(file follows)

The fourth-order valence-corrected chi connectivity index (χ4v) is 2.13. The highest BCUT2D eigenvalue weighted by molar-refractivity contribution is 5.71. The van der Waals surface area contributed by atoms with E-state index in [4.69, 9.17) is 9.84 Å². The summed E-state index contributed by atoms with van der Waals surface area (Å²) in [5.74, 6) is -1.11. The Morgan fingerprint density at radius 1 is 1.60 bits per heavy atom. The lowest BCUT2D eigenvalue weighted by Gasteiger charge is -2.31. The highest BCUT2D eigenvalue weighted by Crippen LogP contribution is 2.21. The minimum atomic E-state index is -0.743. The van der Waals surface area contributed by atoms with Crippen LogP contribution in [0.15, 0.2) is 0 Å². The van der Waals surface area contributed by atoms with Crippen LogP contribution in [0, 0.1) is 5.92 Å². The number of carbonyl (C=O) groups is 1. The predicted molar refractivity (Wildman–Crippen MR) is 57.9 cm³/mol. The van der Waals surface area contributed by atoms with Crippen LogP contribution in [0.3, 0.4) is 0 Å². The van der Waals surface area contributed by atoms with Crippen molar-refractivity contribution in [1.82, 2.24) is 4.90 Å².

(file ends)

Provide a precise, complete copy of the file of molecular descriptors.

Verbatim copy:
The fourth-order valence-corrected chi connectivity index (χ4v) is 2.13. The highest BCUT2D eigenvalue weighted by molar-refractivity contribution is 5.71. The van der Waals surface area contributed by atoms with E-state index in [4.69, 9.17) is 9.84 Å². The summed E-state index contributed by atoms with van der Waals surface area (Å²) in [5.74, 6) is -1.11. The Morgan fingerprint density at radius 1 is 1.60 bits per heavy atom. The lowest BCUT2D eigenvalue weighted by Gasteiger charge is -2.31. The highest BCUT2D eigenvalue weighted by Crippen LogP contribution is 2.21. The minimum atomic E-state index is -0.743. The van der Waals surface area contributed by atoms with Crippen LogP contribution in [0.15, 0.2) is 0 Å². The van der Waals surface area contributed by atoms with Crippen LogP contribution in [0, 0.1) is 5.92 Å². The number of carbonyl (C=O) groups is 1. The predicted molar refractivity (Wildman–Crippen MR) is 57.9 cm³/mol. The van der Waals surface area contributed by atoms with Crippen LogP contribution in [0.3, 0.4) is 0 Å². The van der Waals surface area contributed by atoms with Crippen molar-refractivity contribution in [1.82, 2.24) is 4.90 Å².